Customer Service | Help | FAQ | PEP-Easy | Report a Data Error | About
Tip: To report problems to PEP-Web…

PEP-Web Tip of the Day

Help us improve PEP Web. If you find any problem, click the Report a Problem link located at the bottom right corner of the website.

For the complete list of tips, see PEP-Web Tips on the PEP-Web support page.

Strauss, L.V. (2020). IPA 51st Congress London—24–27 July 2019, panel “Enactment: The feminine position of the analyst in the encounter”. Int. J. Psycho-Anal., 101(1):122-126.

(2020). International Journal of Psycho-Analysis, 101(1):122-126

Panel Report

IPA 51st Congress London—24–27 July 2019, panel “Enactment: The feminine position of the analyst in the encounter”

L. Viviana Strauss

Chair: Alain Gibeault

Panellists: Sergio Lewkowicz, William Glover, Jay Greenberg, Clara Nemas, Ana Maria Nicolò, Gabriel Sapisochin.

Alain Gibeault (Paris) introduced the working model of this panel, which has previously been used at two IPA Congresses, in Boston and Buenos Aires. The participants concentrate on anonymous clinical material and provide their reflections separately, without having read the comments of the others, in order to foster the spontaneity of the discussion. Stressing the current understanding of enactment as an event that involves both patient and analyst, Gibeault prepared the ground for the discussion of the different conceptualizations of enactment, either as a failure to work-through the analytic process, or as the irreducible expression of certain unconscious psychic elements that can only be represented through dramatization, or even as part of a continuum which is involved constantly and at all levels of the analytic relationship.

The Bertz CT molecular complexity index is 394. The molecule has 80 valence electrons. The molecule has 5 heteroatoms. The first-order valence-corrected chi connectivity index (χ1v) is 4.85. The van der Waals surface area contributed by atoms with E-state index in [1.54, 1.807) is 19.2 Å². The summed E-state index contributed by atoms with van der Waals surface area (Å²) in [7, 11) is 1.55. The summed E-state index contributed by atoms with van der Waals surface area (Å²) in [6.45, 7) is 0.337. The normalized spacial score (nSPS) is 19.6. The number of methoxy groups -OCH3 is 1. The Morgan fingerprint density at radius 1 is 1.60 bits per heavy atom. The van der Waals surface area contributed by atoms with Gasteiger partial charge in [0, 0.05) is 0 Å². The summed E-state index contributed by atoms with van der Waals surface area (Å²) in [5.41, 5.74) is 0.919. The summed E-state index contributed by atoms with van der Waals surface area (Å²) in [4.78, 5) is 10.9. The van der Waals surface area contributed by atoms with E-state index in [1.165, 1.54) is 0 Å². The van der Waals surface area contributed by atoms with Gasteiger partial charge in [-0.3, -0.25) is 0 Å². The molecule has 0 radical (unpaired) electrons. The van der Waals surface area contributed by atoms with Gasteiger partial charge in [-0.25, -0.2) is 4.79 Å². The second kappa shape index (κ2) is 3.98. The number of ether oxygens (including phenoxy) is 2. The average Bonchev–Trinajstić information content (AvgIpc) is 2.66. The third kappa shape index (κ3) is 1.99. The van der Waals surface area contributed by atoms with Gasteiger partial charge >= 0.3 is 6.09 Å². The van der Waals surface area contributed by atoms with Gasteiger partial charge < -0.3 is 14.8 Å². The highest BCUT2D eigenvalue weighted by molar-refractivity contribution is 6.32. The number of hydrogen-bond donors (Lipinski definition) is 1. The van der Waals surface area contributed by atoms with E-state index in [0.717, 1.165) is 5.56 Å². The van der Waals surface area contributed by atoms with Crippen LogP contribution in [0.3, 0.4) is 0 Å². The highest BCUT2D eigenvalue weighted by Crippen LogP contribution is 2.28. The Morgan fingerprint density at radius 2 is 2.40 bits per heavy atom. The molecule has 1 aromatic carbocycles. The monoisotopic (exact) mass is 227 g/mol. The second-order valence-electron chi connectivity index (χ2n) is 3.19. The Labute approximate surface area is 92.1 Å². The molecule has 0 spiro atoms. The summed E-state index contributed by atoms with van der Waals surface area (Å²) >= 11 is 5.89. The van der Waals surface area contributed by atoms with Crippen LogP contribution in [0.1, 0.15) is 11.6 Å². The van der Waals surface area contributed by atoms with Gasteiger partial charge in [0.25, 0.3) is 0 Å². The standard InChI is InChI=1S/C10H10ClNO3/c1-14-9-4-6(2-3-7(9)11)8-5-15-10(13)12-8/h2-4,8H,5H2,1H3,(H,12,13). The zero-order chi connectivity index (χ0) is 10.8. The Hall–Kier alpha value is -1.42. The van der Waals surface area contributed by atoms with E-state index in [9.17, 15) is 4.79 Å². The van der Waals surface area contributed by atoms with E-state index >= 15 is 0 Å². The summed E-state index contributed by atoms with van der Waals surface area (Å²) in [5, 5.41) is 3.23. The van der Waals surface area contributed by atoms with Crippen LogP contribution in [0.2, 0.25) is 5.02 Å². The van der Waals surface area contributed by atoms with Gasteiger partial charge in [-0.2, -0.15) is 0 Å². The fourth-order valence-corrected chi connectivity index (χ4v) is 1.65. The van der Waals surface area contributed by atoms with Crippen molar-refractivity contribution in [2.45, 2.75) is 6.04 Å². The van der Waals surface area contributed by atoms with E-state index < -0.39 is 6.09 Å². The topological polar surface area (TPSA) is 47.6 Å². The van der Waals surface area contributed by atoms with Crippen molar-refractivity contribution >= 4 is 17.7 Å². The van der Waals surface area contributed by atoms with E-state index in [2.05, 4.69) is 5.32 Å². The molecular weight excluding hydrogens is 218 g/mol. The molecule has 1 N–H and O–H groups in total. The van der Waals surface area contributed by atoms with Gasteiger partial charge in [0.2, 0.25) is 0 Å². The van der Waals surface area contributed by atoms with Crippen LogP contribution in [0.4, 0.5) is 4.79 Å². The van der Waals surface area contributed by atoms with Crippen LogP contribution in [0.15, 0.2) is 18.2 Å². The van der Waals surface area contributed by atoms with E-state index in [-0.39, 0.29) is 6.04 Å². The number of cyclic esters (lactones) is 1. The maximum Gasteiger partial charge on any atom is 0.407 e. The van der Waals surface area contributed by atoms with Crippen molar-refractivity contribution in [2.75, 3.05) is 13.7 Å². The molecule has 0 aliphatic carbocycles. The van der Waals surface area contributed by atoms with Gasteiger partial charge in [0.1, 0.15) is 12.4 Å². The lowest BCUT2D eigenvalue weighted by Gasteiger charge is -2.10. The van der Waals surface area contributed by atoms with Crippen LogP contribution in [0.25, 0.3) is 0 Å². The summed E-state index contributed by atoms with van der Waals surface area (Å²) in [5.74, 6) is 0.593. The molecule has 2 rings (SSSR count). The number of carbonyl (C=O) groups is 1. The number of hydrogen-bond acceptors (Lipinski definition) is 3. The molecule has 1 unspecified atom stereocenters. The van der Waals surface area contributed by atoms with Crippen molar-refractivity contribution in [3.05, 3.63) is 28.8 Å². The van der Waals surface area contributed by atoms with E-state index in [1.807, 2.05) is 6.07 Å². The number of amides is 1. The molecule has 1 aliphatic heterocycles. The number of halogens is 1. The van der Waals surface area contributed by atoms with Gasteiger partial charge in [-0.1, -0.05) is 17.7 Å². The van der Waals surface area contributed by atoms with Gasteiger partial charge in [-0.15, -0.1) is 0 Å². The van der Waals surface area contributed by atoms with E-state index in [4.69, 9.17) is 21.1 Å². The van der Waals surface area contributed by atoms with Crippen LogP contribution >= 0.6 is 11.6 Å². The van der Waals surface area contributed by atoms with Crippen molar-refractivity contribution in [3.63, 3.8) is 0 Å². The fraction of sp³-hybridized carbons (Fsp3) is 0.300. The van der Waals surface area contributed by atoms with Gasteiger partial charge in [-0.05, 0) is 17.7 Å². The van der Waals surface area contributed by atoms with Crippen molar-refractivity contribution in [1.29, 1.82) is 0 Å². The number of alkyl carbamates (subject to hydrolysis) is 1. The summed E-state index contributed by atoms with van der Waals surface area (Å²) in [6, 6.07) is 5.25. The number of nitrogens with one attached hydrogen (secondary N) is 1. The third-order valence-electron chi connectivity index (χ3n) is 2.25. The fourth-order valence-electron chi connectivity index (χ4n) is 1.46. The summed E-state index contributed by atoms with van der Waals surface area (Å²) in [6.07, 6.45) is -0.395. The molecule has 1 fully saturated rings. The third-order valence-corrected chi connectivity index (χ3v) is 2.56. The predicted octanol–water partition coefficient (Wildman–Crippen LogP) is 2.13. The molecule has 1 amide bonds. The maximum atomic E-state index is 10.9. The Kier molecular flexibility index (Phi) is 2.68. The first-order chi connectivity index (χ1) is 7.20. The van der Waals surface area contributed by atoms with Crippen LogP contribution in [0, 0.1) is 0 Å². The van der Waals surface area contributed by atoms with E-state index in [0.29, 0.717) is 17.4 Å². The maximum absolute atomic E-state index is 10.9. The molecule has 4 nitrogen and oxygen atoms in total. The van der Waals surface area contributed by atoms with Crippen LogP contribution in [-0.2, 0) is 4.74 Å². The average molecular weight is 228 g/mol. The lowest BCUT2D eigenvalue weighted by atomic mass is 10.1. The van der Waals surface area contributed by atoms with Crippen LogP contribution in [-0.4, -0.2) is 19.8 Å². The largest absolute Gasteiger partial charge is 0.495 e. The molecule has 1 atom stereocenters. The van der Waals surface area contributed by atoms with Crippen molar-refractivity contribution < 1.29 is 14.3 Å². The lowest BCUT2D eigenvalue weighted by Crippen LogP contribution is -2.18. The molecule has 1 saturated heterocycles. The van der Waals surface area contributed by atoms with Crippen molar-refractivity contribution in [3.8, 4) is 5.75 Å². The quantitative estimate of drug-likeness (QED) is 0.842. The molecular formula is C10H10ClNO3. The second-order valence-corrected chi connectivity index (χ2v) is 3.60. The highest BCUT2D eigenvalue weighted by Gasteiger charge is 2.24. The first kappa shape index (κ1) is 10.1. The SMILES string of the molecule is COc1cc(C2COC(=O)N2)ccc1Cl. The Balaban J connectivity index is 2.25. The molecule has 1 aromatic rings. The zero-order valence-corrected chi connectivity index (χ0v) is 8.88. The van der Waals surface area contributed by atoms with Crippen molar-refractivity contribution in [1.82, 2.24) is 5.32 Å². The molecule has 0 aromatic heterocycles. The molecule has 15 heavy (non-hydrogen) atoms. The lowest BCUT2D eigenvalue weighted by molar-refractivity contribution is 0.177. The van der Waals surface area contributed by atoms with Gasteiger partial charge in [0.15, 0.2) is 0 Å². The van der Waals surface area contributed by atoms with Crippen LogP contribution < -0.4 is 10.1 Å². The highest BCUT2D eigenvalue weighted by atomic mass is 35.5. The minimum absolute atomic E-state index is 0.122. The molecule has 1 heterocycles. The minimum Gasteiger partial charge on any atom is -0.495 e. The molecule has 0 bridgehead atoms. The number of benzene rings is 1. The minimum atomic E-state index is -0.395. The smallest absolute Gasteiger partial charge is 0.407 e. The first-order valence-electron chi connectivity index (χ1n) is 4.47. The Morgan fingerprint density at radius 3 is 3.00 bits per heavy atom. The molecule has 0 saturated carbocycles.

The material presented comes from a session that took place in the first year of analysis with a 35-year-old male patient that the analyst calls Mr Little Pan. He is presented as an elegant, tall, thin man who speaks calmly and appears shy. His wife had called the analyst to set an appointment following her husband suffering a breakdown after he had been invited to assume more professional responsibility. He had felt paralysed with fear and had sudden bouts of crying. His fear of failure had caused him to miss jobs and relationship opportunities in the past.

[This is a summary excerpt from the full text of the journal article. The full text of the document is available to journal subscribers on the publisher's website here.]

Copyright © 2021, Psychoanalytic Electronic Publishing, ISSN 2472-6982 Customer Service | Help | FAQ | Download PEP Bibliography | Report a Data Error | About

WARNING! This text is printed for personal use. It is copyright to the journal in which it originally appeared. It is illegal to redistribute it in any form.